Cites considers Namibia’s white rhino classificationThe secretariat of the Convention on International Trade in Endangered Species (Cites) says Namibia’s white rhino population does not meet the biological criteria for inclusion in Appendix I.
The provisional analysis comes after Namibia recently proposed that it wanted to downlist its white rhino population in an effort to facilitate trade in live animals for in-situ conservation and trophy hunting.
This is but one of the proposals that will be heard at this year’s World Wildlife Conference, where stricter trade regulations for nearly 600 animal and plant species – believed to be under threat of extinction from international trade – will be considered.
The proposals have been put forward by the parties to Cites, and will be reviewed at the meeting of the Conference of Parties (COP-19) taking place in Panama from 14 to 25 November.
In essence, the Namibian government wants to downgrade the white rhino population from Cites Appendix I to Appendix II.
Appendix I contains a list of species threatened by extinction, while Appendix II is a list of species with looser protections.
Worked for Eswatini
In its provisional conclusion, the secretariat said the Namibian white rhino population numbered 1 237 in 2021.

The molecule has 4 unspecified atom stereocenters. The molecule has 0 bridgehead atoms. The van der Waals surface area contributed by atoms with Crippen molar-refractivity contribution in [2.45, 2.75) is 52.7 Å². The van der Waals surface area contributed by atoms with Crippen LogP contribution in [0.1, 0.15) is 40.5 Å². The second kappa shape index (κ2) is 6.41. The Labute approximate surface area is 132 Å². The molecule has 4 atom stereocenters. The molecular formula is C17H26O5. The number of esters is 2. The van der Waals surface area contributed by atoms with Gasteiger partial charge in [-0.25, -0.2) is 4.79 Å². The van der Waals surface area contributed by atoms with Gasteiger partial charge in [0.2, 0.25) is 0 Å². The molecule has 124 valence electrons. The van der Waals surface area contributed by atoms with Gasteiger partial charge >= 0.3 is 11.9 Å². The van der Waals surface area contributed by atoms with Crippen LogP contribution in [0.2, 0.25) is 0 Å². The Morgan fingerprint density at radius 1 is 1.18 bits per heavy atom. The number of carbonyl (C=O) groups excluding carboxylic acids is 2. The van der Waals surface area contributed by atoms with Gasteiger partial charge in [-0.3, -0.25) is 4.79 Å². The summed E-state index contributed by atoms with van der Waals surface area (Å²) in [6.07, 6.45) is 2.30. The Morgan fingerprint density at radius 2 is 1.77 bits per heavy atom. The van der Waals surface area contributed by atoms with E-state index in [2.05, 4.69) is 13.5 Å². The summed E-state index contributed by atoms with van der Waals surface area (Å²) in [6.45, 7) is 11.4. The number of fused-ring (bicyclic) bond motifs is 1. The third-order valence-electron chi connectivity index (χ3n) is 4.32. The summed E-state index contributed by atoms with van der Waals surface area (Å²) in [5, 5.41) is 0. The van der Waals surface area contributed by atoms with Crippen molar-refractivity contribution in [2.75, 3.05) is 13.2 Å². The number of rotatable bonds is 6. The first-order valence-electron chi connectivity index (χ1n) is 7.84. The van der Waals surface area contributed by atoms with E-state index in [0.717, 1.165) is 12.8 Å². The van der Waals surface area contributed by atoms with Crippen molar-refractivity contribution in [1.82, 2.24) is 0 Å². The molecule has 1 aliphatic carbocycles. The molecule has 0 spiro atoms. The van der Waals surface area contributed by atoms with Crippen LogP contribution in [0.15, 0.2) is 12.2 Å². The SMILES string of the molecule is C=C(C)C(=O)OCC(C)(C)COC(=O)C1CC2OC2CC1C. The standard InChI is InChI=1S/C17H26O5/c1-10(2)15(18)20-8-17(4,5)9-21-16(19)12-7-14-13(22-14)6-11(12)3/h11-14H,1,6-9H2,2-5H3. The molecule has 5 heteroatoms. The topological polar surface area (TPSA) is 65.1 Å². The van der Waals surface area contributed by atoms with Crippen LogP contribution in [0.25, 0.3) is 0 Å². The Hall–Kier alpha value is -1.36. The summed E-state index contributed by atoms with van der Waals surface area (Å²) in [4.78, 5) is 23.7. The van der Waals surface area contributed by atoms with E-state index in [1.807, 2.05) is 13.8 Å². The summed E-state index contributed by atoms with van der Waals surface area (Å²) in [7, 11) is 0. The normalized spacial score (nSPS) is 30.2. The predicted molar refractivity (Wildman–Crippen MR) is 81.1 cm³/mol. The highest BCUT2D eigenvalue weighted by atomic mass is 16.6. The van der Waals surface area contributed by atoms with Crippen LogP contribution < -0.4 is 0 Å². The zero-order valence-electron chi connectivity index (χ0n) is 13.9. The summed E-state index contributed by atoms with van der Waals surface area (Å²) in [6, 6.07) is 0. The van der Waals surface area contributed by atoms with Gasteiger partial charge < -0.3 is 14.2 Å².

It noted that while this is quite a small population, it has already agreed to transfer the much smaller population of this species in Eswatini from Appendix I to Appendix II, and there do not seem to be indications of any aggravating factors.
“Namibia reports exporting only three to four live specimens annually for non-commercial purposes in recent years, but they express a hope to increase this if their proposal is adopted.
“For hunting trophies, according to the Cites trade database, the annual number of trophies of this species exported by Namibia annually is in single figures, but Namibia hopes to increase this if the proposal is adopted. The species seems highly managed in Namibia and measures to enforce the proposed annotation limitations appear satisfactory.”
It added that illegal killing is said to be less than 1% of the population per annum and shows no upward trend.
"The secretariat considers that Namibia’s white rhino population does not appear to meet the biological criteria for inclusion in Appendix I.
“The precautionary measures proposed in the form of an annotation seem satisfactory and proportionate to the anticipated risks to the species, and effective enforcement controls appear to be in place."
The Cites secretariat said that the provisional assessments are being communicated to the parties to help them make their own assessment of the proposals, to stimulate discussion and to encourage further clarification from proponents where appropriate.
The secretariat will update its assessments considering comments received from parties and intergovernmental bodies.
It will also take account of additional information from other sources and provide its final recommendations in due course.
Of the 48 rhinos poached this year, a total of 32 were black rhinos and 16 were white rhinos.